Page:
Improving flood resilience in Nepal and India
The Koshi River system has its sources in the territory of Tibet and flows through an old channel near the border with Nepal and the Indian city of Bihar. Changes in its course, construction of dams and heavy rainfall have led to devastating flood disasters in the past. The local population in the northern Indian state of Bihar have seen their livelihoods threatened by the devastating effects of frequent flooding.
On the Nepalese side, vulnerable communities affected in 2008 by the heaviest floods in record have become further impoverished by rapidly encroaching deserts into farmlands that were once fertile.
Income opportunities for the local population have also lessened. The areas bordering the River Koshi are particularly exposed to the risk of flooding. Insufficient water and sanitation supply on both sides of the border, especially during the flood periods, represents a high risk for the health of the people in this communities.
The overall goal of the project is to strengthen the resilience of 3000 communities and 5,000 households affected by flooding in the Sunsari and Saharsa districts of Nepal and India respectively. This goal will be reached through harmonising these components:
- Improving income opportunities for families
- Improving hygiene conditions as well as access to safe water and adequate sanitary facilities
- Developing community-based plans for disaster risk reduction and management
- Establishing a platform for transnational information and knowledge transfer
In training the vulnerable populations on both sides of the border on alternative ways to secure their livelihoods and providing them with access to water, sanitation, Malteser International aims to reduce their exposure to flooding.
To help them better secure their livelihoods in the event of future disasters, plans for disaster risk reduction are collectively developed with the villagers and problems facing people on both sides of the river are also jointly addressed, meaning effective solutions for everyone involved are reached. While the project supports 3,000 affected Nepalese households in Sunsari, 5,000 households in the Saharsa, a district in the Indian state of Bihar, benefit from our work.
With our multi-sectoral approach comprising activities in livelihood and income generation, WASH and disaster risk reduction, it is necessary that we work in close cooperation with partner organisations on both sides of the border to strengthen the resilience of vulnerable communities in the event of future flooding, thereby contributing to poverty reduction in these communities. Additionally, our cross-border approach focuses on developing similar solutions for the culturally intertwined societies in our project regions in India and Nepal. The project target groups include 5 village development committees in Nepal composed of 3,000 households and 3 Gram Panchayats encompassing 5,000 households in India.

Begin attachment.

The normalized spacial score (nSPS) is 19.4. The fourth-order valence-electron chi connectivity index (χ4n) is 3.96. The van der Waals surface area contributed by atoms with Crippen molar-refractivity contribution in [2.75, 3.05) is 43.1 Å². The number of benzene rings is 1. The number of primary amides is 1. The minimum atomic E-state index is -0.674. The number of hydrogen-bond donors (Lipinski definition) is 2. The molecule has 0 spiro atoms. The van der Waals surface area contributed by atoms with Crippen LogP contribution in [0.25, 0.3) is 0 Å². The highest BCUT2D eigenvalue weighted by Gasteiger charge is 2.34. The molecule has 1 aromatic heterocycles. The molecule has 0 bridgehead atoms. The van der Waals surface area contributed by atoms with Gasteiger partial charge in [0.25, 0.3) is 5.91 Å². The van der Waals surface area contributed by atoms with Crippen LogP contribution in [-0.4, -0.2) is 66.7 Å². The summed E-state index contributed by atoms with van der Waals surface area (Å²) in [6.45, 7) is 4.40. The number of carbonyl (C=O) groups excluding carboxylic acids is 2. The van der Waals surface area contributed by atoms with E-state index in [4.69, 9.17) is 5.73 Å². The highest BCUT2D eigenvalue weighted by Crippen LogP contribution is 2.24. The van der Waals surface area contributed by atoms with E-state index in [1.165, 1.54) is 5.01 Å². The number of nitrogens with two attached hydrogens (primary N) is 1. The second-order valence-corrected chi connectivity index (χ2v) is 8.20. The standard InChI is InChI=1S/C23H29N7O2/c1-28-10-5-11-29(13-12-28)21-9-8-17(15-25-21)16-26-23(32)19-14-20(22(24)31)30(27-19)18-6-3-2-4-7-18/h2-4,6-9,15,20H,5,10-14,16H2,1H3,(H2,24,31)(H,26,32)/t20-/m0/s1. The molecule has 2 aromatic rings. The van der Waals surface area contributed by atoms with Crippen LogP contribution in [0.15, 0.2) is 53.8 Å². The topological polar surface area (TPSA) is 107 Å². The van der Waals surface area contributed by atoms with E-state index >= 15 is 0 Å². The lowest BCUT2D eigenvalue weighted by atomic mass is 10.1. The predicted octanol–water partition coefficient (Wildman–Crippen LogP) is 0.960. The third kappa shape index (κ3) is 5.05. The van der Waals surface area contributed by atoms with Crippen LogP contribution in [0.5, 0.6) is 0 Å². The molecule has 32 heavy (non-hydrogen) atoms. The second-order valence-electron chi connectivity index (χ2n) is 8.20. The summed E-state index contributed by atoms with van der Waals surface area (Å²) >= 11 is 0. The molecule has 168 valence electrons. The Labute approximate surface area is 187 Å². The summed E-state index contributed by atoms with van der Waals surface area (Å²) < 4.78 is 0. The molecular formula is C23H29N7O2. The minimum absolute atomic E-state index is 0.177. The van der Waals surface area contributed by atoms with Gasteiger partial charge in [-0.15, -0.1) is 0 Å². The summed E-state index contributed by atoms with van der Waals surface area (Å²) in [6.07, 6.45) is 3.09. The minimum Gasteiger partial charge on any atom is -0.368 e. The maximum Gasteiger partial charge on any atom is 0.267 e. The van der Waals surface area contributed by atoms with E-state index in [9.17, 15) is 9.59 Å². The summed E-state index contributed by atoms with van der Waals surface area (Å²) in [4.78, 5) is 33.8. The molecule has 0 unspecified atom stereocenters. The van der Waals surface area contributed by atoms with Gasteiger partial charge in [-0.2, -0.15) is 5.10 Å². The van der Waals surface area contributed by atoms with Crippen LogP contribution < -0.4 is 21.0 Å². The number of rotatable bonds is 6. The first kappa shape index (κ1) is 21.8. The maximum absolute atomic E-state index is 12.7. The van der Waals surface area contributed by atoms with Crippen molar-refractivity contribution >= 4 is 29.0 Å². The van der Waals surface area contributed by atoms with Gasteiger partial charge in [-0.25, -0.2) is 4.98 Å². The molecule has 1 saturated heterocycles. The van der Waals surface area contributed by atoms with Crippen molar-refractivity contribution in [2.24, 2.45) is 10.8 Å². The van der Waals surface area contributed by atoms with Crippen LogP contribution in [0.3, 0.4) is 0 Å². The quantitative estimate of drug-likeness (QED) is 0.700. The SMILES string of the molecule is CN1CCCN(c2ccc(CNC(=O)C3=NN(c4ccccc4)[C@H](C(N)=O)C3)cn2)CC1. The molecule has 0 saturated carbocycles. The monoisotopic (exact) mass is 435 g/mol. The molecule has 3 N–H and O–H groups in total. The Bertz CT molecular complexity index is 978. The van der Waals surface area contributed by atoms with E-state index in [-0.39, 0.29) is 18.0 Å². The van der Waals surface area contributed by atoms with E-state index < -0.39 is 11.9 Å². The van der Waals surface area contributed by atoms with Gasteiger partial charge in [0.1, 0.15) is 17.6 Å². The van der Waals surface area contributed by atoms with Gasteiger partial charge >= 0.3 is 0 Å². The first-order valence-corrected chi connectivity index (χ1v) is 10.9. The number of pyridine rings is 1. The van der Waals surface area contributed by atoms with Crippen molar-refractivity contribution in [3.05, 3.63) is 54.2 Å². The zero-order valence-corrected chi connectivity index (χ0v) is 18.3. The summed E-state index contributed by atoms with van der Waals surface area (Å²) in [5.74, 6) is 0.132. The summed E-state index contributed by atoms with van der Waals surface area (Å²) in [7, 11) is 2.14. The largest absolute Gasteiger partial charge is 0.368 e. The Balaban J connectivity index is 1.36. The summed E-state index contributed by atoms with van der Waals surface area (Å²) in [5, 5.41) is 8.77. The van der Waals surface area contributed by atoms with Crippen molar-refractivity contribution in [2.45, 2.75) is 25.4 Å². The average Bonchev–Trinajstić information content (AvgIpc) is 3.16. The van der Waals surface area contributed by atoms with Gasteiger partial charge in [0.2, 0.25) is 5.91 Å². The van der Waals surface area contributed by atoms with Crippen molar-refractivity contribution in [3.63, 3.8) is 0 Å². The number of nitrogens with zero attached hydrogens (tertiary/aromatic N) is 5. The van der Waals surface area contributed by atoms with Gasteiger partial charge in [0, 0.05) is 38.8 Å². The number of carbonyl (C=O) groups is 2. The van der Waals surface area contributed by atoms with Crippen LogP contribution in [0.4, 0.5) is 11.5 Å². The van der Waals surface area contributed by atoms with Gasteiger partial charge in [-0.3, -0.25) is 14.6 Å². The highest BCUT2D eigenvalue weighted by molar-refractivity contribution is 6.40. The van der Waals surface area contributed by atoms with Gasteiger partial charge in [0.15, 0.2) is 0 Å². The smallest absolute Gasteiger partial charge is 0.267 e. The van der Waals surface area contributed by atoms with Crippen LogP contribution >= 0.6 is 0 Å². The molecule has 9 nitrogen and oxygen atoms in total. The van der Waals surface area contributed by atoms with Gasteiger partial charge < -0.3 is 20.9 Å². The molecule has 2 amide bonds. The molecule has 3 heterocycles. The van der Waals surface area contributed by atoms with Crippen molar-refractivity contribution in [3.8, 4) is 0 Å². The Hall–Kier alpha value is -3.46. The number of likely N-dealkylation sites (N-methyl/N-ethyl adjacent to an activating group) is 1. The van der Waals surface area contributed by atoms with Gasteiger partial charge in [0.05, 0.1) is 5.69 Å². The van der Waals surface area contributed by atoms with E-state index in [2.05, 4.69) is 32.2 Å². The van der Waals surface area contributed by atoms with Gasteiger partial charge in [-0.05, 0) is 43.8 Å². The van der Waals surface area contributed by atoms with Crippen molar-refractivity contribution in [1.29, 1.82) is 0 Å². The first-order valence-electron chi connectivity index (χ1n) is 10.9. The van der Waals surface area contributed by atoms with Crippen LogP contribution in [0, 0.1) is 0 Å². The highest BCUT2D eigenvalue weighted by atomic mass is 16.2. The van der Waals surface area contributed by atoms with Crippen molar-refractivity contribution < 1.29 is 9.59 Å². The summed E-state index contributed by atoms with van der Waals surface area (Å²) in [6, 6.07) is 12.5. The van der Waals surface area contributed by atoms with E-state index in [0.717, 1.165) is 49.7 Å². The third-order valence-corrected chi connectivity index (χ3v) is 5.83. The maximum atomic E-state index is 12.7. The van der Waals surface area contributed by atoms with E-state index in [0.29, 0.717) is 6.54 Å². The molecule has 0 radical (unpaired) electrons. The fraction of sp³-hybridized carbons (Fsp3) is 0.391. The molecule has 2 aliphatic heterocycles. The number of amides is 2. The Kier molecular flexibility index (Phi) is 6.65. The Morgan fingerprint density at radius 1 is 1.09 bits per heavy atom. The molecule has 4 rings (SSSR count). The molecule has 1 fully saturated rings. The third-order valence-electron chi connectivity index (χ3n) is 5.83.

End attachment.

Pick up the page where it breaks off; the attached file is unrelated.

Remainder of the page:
- Training of small-scale farmers on good and alternative farming practices
- Construction of irrigation systems and agricultural warehouses
- Preparatory courses for young people
- Professional certificate courses for members of the community in masonry, painting, repair of mobile phones, and processing of agricultural products
- Construction of flood-proof drinking water wells
- Construction of flood-proof latrines and training of community members in the safe use and maintenance of latrines
- Hygiene education in communities and schools and training on menstrual hygiene for young girls
- Supporting village committees in developing or updating their plans for disaster preparedness and management
- Improvement of local early warning systems
- Campaigns and trainings on disaster preparedness in schools and communities
- Sailing lessons and distribution of boats to women
- Regular cross-border exchanges of community representatives and project organizations, which allow a rapid transfer of knowledge between the project regions
- Supporting 55 families in 2 villages in Sunsari to rebuild their burnt homes and sanitary infrastructures
Area: 147,181 km²
Population: approx. 28.5 Million
Capital: New Delhi
Area: 3,288,000 km²
Population: approx. 1.25 Billion
Project duration: September 2016 - August 2019
Financing: German Federal Ministry for Economic Cooperation and Development (BMZ), "Stiftung Indien Kinderhilfe", private donations
Partner: RSDC (Nepal), SSK (India)
Last updated: May 2017